The Law School Application Process
Planning and preparation are important ingredients in the process of applying to enter law school. Ideally, you should start preparing during your junior year or earlier. Develop a list of law schools you intend to apply to and investigate their programs to determine whether they meet your criteria.
You should plan to take the Law School Admissions Test, or LSAT, (see below) in the June preceding your senior year, or in October or December of your senior fall term. Most law schools require the LSAT to be taken at the latest by December of your senior year for admission the following fall.
About the LSAT
The Law School Admissions Test, or LSAT, is a half-day standardized test required for all applicants to ABA-approved law schools in the United States. The Law School Admissions Council web site provides information about the LSAT, how to register to take the LSAT, test dates and locations, and offers copies of old tests for sale as preparation materials.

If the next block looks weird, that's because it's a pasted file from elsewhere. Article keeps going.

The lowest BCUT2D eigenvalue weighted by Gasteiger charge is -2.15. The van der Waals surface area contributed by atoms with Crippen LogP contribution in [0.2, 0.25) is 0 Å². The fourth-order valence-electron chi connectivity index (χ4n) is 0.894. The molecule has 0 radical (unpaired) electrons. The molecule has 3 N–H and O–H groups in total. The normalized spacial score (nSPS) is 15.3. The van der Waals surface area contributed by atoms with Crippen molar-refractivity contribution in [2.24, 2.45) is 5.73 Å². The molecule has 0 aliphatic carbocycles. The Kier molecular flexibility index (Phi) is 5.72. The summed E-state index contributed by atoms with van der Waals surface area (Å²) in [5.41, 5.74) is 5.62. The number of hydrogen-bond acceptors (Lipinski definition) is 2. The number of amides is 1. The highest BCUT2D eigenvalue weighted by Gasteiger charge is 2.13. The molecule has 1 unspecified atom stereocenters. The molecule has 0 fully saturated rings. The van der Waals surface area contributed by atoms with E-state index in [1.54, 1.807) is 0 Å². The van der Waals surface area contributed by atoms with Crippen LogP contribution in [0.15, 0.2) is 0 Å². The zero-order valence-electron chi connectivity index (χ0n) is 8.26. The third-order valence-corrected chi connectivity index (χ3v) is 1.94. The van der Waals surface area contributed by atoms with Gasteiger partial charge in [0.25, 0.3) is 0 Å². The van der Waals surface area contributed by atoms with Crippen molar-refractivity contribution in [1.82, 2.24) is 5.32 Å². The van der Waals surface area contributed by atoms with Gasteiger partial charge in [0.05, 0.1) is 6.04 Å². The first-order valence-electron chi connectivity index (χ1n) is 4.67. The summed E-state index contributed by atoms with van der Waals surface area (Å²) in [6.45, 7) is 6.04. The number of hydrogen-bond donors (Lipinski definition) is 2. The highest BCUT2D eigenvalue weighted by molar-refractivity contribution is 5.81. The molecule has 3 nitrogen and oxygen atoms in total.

The LSAC offers a centralized process known as Law School Data Application Service (LSDAS) for standardizing your undergraduate records to simplify the law school admission process. By registering with LSDAS, this process will prepare a report for each law school you apply to that includes an academic summary, copies of your academic transcripts, your LSAT score(s), and letters of recommendation. Once your file is complete, the LSDAS will submit these documents to each of the law schools you list in your LSDAS account. You will still need to prepare and submit law school applications directly to your chosen law schools.
Preparing for the LSAT
The LSAT is a standardized test that most law schools place great emphasis upon in the admissions process, and the better your score, the better your chance of admission to a particular school as well as to top ranked schools.
Most students find that taking a commercial preparation course specializing in the LSAT is vital to enhancing their prospects for getting the best score they can on the LSAT. You should plan to take the LSAT only once, maximizing your score on that test, since retaking the LSAT may often result in the law school averaging scores if a student takes the LSAT more than once.
Commercially-available LSAT preparation courses include the following. (Inclusion of these links does not constitute endorsement or recommendation of these programs by Carthage.)